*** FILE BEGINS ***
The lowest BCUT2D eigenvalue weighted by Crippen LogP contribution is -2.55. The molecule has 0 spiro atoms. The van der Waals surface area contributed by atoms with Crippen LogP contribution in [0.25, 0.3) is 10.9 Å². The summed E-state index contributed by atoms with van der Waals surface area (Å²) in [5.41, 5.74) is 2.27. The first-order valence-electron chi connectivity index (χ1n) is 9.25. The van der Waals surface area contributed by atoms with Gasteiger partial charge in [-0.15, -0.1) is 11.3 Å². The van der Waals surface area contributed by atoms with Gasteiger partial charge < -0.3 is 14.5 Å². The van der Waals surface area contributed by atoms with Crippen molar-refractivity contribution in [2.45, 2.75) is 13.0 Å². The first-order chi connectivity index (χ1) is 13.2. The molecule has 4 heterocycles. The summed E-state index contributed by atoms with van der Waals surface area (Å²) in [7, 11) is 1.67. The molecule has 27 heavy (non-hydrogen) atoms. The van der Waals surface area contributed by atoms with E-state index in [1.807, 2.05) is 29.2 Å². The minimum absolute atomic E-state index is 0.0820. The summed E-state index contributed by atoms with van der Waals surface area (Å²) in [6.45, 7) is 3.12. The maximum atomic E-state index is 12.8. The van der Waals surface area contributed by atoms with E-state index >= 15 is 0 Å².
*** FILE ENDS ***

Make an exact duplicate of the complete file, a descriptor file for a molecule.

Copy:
The lowest BCUT2D eigenvalue weighted by Crippen LogP contribution is -2.55. The molecule has 0 spiro atoms. The van der Waals surface area contributed by atoms with Crippen LogP contribution in [0.25, 0.3) is 10.9 Å². The summed E-state index contributed by atoms with van der Waals surface area (Å²) in [5.41, 5.74) is 2.27. The first-order valence-electron chi connectivity index (χ1n) is 9.25. The van der Waals surface area contributed by atoms with Gasteiger partial charge in [-0.15, -0.1) is 11.3 Å². The van der Waals surface area contributed by atoms with Gasteiger partial charge < -0.3 is 14.5 Å². The van der Waals surface area contributed by atoms with Crippen molar-refractivity contribution in [2.45, 2.75) is 13.0 Å². The first-order chi connectivity index (χ1) is 13.2. The molecule has 4 heterocycles. The summed E-state index contributed by atoms with van der Waals surface area (Å²) in [7, 11) is 1.67. The molecule has 27 heavy (non-hydrogen) atoms. The van der Waals surface area contributed by atoms with E-state index in [1.807, 2.05) is 29.2 Å². The minimum absolute atomic E-state index is 0.0820. The summed E-state index contributed by atoms with van der Waals surface area (Å²) in [6.45, 7) is 3.12. The maximum atomic E-state index is 12.8. The van der Waals surface area contributed by atoms with E-state index >= 15 is 0 Å².